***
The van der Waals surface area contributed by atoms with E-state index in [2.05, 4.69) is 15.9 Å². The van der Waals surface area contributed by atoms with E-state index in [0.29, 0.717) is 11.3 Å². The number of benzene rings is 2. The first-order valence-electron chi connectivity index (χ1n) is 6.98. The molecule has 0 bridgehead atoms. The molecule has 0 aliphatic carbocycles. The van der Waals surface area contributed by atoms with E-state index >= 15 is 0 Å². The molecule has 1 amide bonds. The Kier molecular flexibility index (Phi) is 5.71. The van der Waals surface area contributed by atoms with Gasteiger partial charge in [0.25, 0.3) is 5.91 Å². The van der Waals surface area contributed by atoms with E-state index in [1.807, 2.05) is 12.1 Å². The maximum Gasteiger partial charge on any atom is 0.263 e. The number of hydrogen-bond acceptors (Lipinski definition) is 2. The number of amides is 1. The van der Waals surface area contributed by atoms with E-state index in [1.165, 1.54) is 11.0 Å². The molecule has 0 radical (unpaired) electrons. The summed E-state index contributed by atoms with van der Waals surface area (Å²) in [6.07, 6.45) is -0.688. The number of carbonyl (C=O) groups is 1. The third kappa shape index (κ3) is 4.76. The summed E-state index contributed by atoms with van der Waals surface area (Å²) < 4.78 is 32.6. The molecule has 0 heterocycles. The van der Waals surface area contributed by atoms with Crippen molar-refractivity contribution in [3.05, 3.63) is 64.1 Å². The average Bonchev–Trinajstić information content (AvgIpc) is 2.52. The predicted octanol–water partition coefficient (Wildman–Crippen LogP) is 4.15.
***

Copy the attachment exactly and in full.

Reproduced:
The van der Waals surface area contributed by atoms with E-state index in [2.05, 4.69) is 15.9 Å². The van der Waals surface area contributed by atoms with E-state index in [0.29, 0.717) is 11.3 Å². The number of benzene rings is 2. The first-order valence-electron chi connectivity index (χ1n) is 6.98. The molecule has 0 bridgehead atoms. The molecule has 0 aliphatic carbocycles. The van der Waals surface area contributed by atoms with E-state index >= 15 is 0 Å². The molecule has 1 amide bonds. The Kier molecular flexibility index (Phi) is 5.71. The van der Waals surface area contributed by atoms with Gasteiger partial charge in [0.25, 0.3) is 5.91 Å². The van der Waals surface area contributed by atoms with E-state index in [1.807, 2.05) is 12.1 Å². The maximum Gasteiger partial charge on any atom is 0.263 e. The number of hydrogen-bond acceptors (Lipinski definition) is 2. The number of amides is 1. The van der Waals surface area contributed by atoms with E-state index in [1.165, 1.54) is 11.0 Å². The molecule has 0 radical (unpaired) electrons. The summed E-state index contributed by atoms with van der Waals surface area (Å²) in [6.07, 6.45) is -0.688. The number of carbonyl (C=O) groups is 1. The third kappa shape index (κ3) is 4.76. The summed E-state index contributed by atoms with van der Waals surface area (Å²) < 4.78 is 32.6. The molecule has 0 heterocycles. The van der Waals surface area contributed by atoms with Crippen molar-refractivity contribution in [3.05, 3.63) is 64.1 Å². The average Bonchev–Trinajstić information content (AvgIpc) is 2.52. The predicted octanol–water partition coefficient (Wildman–Crippen LogP) is 4.15.